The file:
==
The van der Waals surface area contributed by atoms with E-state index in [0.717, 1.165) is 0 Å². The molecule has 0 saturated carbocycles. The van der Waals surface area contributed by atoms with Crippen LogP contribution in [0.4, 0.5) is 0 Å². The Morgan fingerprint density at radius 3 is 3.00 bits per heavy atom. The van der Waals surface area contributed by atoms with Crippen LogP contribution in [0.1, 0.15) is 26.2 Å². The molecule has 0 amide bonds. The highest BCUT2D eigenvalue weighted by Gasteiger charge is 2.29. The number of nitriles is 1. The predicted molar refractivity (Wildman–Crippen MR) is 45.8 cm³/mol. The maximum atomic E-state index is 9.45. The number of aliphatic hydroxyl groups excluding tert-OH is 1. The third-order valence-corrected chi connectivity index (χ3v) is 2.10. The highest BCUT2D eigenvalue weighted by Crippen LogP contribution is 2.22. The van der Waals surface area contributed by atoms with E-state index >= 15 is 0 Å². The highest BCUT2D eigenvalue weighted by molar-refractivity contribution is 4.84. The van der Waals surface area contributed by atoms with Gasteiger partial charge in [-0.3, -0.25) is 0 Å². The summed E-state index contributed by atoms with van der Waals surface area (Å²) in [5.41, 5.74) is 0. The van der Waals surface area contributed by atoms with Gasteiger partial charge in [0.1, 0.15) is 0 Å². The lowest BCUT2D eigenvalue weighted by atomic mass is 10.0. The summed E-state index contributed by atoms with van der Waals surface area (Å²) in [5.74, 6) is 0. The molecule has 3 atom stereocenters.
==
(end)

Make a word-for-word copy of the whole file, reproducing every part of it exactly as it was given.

The van der Waals surface area contributed by atoms with E-state index in [0.717, 1.165) is 0 Å². The molecule has 0 saturated carbocycles. The van der Waals surface area contributed by atoms with Crippen LogP contribution in [0.4, 0.5) is 0 Å². The Morgan fingerprint density at radius 3 is 3.00 bits per heavy atom. The van der Waals surface area contributed by atoms with Crippen LogP contribution in [0.1, 0.15) is 26.2 Å². The molecule has 0 amide bonds. The highest BCUT2D eigenvalue weighted by Gasteiger charge is 2.29. The number of nitriles is 1. The predicted molar refractivity (Wildman–Crippen MR) is 45.8 cm³/mol. The maximum atomic E-state index is 9.45. The number of aliphatic hydroxyl groups excluding tert-OH is 1. The third-order valence-corrected chi connectivity index (χ3v) is 2.10. The highest BCUT2D eigenvalue weighted by Crippen LogP contribution is 2.22. The van der Waals surface area contributed by atoms with E-state index >= 15 is 0 Å². The highest BCUT2D eigenvalue weighted by molar-refractivity contribution is 4.84. The van der Waals surface area contributed by atoms with Gasteiger partial charge in [-0.3, -0.25) is 0 Å². The summed E-state index contributed by atoms with van der Waals surface area (Å²) in [5.41, 5.74) is 0. The van der Waals surface area contributed by atoms with Gasteiger partial charge in [0.1, 0.15) is 0 Å². The lowest BCUT2D eigenvalue weighted by atomic mass is 10.0. The summed E-state index contributed by atoms with van der Waals surface area (Å²) in [5.74, 6) is 0. The molecule has 3 atom stereocenters.